In August, Pope Benedict XVI released a letter commemorating the 1,600th anniversary of the death of Saint John Chrysostom. Until an official English translation becomes available, Father John Zuhlsdorf offers his own translation (Microsoft Word format), as well as some interesting comments on the letter (see especially his comments on the connection between the Roman Church’s liturgical “Reform of the Reform” and relations with the Orthodox Churches).
Here’s an interesting excerpt, germane to the themes discussed at this blog:
In view of the ecumenical progress made between the Roman Catholic Church and the Orthodox Churches since the Second Vatican Council and especially in recent years, we wish to recall the outstanding efforts that St John Chrysostom made in his day in promoting reconciliation and full communion between Eastern and Western Churches. Singular among these achievements was his contribution in ending the schism which separated the See of Antioch from the See of Rome and other western churches. At the time of his consecration as Archbishop of Constantinople, John sent a delegation to Pope Siricius at Rome. He also won in advance of this mission the crucial collaboration of the Archbishop of Alexandria in Egypt for his plan to end the schism. Pope Siricius responded favorably to John’s diplomatic initiative, and the schism was peacefully resolved so that full communion between the churches was restored.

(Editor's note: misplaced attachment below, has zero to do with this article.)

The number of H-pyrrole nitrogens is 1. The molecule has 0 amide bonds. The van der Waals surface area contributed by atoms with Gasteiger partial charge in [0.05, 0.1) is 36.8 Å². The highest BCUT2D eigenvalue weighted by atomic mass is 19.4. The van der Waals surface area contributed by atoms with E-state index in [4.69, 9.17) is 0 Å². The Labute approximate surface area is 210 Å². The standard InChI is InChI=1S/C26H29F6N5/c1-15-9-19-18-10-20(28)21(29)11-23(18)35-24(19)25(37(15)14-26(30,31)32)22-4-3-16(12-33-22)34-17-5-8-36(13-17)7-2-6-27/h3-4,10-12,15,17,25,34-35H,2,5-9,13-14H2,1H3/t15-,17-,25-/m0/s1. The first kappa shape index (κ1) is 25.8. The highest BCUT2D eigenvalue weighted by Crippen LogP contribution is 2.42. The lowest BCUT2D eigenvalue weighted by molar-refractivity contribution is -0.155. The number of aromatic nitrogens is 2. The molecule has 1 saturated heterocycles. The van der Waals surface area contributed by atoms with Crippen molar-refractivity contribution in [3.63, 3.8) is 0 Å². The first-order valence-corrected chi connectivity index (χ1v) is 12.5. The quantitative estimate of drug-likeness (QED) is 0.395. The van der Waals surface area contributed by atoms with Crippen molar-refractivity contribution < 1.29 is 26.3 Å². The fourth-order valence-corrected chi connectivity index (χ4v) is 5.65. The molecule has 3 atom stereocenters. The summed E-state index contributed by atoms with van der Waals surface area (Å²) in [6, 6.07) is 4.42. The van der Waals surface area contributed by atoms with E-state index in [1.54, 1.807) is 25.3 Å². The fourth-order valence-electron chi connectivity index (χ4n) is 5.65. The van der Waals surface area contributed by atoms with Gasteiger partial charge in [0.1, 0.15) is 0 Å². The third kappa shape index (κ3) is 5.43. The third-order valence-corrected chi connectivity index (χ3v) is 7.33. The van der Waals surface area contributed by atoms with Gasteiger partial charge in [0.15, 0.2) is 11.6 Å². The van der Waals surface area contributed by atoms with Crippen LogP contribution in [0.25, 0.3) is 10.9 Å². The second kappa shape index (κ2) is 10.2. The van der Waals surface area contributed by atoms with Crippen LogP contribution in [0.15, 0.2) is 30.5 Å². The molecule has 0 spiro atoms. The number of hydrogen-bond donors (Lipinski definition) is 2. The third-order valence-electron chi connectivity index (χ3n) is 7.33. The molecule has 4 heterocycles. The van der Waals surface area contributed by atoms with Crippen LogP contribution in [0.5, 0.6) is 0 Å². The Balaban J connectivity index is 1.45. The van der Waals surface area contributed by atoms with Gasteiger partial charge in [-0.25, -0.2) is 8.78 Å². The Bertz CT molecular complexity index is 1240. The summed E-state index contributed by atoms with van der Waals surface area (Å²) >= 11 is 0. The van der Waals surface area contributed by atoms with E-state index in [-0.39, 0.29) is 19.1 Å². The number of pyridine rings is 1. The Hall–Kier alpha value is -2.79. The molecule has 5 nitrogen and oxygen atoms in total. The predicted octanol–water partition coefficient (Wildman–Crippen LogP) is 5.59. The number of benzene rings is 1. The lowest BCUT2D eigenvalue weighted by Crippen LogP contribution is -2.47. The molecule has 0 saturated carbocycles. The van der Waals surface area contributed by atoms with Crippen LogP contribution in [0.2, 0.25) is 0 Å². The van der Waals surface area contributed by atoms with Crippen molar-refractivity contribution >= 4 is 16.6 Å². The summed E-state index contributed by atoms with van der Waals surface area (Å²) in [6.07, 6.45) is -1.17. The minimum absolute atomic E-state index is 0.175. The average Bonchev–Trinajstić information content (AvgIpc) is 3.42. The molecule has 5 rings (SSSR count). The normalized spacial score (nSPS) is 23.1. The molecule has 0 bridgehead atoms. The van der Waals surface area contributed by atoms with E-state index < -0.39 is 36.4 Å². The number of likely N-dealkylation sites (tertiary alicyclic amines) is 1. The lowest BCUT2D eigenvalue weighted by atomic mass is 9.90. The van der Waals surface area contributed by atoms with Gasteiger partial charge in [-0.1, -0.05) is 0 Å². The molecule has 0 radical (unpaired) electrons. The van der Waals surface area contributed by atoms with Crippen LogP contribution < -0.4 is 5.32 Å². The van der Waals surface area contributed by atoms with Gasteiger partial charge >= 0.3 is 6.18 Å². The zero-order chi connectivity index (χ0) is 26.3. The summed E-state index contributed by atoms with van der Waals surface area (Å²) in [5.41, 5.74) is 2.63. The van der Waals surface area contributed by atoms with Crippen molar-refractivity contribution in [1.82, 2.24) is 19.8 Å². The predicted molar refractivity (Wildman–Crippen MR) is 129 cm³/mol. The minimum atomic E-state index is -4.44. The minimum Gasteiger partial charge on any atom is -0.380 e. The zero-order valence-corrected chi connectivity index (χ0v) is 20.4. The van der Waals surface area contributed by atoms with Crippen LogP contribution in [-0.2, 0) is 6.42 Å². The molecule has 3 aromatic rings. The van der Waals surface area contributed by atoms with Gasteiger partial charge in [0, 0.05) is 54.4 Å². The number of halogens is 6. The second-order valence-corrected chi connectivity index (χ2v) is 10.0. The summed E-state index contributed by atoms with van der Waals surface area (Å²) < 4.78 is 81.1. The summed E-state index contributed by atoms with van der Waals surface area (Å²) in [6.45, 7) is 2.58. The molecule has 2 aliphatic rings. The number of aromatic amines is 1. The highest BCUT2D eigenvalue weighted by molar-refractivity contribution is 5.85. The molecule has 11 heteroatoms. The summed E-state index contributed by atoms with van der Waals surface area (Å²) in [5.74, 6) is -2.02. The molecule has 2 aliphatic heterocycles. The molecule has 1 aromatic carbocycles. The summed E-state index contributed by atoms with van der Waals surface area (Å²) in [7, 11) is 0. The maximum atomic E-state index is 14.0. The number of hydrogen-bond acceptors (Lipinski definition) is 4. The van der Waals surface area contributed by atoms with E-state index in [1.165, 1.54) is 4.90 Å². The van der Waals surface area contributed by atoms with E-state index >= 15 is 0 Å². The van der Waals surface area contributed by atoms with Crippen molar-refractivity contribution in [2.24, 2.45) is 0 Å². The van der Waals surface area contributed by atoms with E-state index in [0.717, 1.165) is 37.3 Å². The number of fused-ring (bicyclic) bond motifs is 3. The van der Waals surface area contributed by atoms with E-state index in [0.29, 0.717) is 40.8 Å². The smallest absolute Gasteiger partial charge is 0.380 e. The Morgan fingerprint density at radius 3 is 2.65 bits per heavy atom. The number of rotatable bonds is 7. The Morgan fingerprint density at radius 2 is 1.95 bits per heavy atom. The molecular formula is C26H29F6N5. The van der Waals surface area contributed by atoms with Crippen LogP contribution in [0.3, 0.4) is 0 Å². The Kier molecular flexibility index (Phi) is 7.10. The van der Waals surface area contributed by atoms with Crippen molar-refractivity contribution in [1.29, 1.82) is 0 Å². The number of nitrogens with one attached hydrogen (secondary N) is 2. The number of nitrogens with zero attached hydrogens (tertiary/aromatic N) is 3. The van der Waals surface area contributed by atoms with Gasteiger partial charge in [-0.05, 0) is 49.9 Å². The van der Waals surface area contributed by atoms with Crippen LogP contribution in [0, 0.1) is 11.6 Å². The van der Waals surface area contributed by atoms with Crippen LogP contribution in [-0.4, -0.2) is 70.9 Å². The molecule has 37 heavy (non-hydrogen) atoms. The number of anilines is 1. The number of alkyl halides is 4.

Later, toward the end of his life, following his return to Constantinople after his first exile, John wrote to Pope Innocent at Rome as well as to bishops Venerius of Milan and Chromatius of Aquileia. He appealed for their assistance in his effort to restore order in the Church at Constantinople which continued to suffer ecclesial divisions spawned by the injustice committed against him. John asked Pope Innocent and the other western bishops for a compassionate response, one which “confers a favor not upon ourselves alone but also upon the Church at large.” In fact it is clear in John’s thinking that when one part of the Church suffers injury, the whole Church suffers the same injury. Pope Innocent defended John in letters to Theophilus, bishop of Alexandria. The Pope maintained full communion with him, thus ignoring a deposition which he regarded as unlawful. He wrote to John in order to console him, and he wrote to the Constantinopolitan clergy and faithful who were loyal to John to express his full support of their lawful bishop. “John, your bishop, has unjustly suffered,” the Pope wrote to John’s followers. Moreover, Pope Innocent convened a synod of Italian and eastern bishops in order to seek justice for the beleaguered bishop. With the western emperor’s support, the Pope sent a delegation of western and eastern bishops to the eastern emperor at Constantinople to defend John and to demand that an ecumenical synod of bishops be convened to seek justice on his behalf. When, shortly before John’s death in exile, these measures failed, John wrote to Pope Innocent to thank him for “the great consolation” he received from having his support. In this letter John insisted that although he was separated from the Pope by the great distance of his exile, he was nevertheless in “daily communion” with him. Aware of the Pope’s efforts on his behalf, John wrote to him, “You have surpassed even affectionate parents in your good will and zeal concerning us.” John urged the Pope to continue with this zeal to seek justice on behalf of himself and the Church at Constantinople, because “the contest now before you has to be fought on behalf of nearly the whole world, on behalf of Churches humbled to the ground, of people dispersed, of clergy assaulted, of bishops sent into exile, of ancestral laws violated.” John also wrote to other western bishops to thank them for their support, among them Chromatius of Aquileia, Venerius of Milan and Gaudentius of Brescia.